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Singapore artist Dawn Ng says "the use of mirrors, staggered angles, and high-gloss paint in this installation (above) were deliberate choices to play with and amplify light reflections, angles and shadows within the work to create a plethora of horizons and slivers of infinity".

BT_20160603_UHDAWN_2313756.jpg
Singapore artist Dawn Ng (above) says "the use of mirrors, staggered angles, and high-gloss paint in this installation were deliberate choices to play with and amplify light reflections, angles and shadows within the work to create a plethora of horizons and slivers of infinity".

Disappearing into a rainbow

Hermes' inaugural art exhibition at its newly renovated store transports you to a colourful world that's "soft, naive and innocent".
Jun 3, 2016 5:50 AM

HOW to Disappear into a Rainbow is about a journey, which Singapore artist Dawn Ng wanted to create for viewers to experience in her commission at Aloft, the fourth-floor space dedicated to contemporary art at the newly renovated Hermes store in Liat Towers.

"Because it's about a journey, the work had to physically incite movement on the part of the otherwise passive viewer," explains Ng, whose work has always dealt with the core themes of time, memory and space, and uses whatever medium best expresses the theme in a way that's unique to its own story.

On entering this current installation, the viewer is immediately immersed in a pastel labyrinth of colour, where his or her motion through the work allows this life-sized kaleidoscope to physically shift and morph around the individual. Each colour panel is strategically juxtaposed against its neighbour to form different colour prisms.

Ng recounts that when Emi Eu, the curator of the show and director of the Singapore Tyler Print Institute, approached her with this Hermes commission, she spoke of new perspectives and horizons.

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"I liked where she was going with the idea of a fresh start," says Ng. "I thought about newness in the context of the world we live in today, which tends to shout or blare in order to rise above the visual and social noise around us. I wanted to take the work in the opposite direction - to a place that was soft, naive and innocent.

"I felt this softness and purity was much more powerful and startling when transformed into a surreal environment for someone to be immersed in. This brought me to the idea of first light, the ethereal hues of daybreak, which creep across a room or seep through our eyelids when we awake.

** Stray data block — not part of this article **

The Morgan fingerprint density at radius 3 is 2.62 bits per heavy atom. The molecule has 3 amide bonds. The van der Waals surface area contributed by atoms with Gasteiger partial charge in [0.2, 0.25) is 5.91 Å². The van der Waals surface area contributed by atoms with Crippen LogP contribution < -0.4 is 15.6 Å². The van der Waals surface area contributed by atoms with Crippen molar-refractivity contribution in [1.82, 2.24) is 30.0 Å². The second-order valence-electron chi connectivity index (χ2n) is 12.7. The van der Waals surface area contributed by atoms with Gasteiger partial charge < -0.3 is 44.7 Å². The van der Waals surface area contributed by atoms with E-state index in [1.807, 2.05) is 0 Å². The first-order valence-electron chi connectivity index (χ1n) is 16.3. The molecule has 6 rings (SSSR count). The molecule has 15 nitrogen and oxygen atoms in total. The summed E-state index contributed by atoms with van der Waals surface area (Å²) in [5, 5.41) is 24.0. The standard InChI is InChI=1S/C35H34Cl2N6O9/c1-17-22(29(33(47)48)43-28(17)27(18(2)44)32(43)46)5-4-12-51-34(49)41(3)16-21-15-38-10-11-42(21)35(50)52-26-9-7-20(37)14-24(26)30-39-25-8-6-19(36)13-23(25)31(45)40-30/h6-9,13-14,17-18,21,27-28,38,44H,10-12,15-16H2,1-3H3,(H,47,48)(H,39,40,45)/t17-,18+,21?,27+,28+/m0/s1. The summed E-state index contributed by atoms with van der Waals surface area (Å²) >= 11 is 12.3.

"I wanted to create an abstract sense of moving through the soft pastel colour planes of an early horizon - that childlike, ephemeral place between sleep and consciousness, that gentle awakening to a new beginning," she elaborates.

Ng has translated her concept beautifully into a brick-and-mortar (or, should we say, metal-and-mirror?) installation which evokes this state of consciousness. She was also inspired by Yves Klein, expanding on his belief that colours are portals with the vertiginous quality of transporting the viewer from one realm to another.

Because Aloft takes up the top L-shaped floor, Ng says, the challenge was to create an installation that could contextually cocoon its audience and exist as a world within itself, even though it was part of a store.

As the store was undergoing renovation, she worked off architectural plans at first - but that's not the same as being in the actual space when it was done. "The ceiling was lower than I expected, for instance," she explains.

Fortunately, there was time to tweak the works. Another part was painstakingly selecting a balanced colour palette (not too warm or too cool) for that overall balance and equilibrium.

Eventually, 11 shades were chosen (none which could be too dominant and throw the balance off). and they then had to be arranged correctly.

There was also the opportunity to work with the lighting within the gallery space, says Ng. "The use of mirrors, staggered angles, and high-gloss paint in this installation were deliberate choices to play with and amplify light reflections, angles and shadows within the work to create a plethora of horizons and slivers of infinity."

Ng's recent photographic series called A Thing of Beauty (where she captures installations of small, locally sourced objects, collected from a range of stores in residential Singapore) was exhibited in Paris last year.

Her first site-specific installation was Paper Plain, in 2012, which transformed a warehouse space into different spaces for work. She has also done big-scale installations at the Singapore Art Museum, the Facebook office in Singapore, and the F1 Pit Building for Dom Perignon.

"I do like working with spatial installations as it gives me the ability to create a 'universe' which can consume the individual. It's an exciting medium to play with," she says, adding that her artistic vision is to tell stories which are true to her. "I think the truth is always interesting," she concludes.

  • Aloft at Hermes' inaugural exhibition by Dawn Ng is on until Aug 14, 10:30am to 8pm daily, Liat Towers, 541 Orchard Road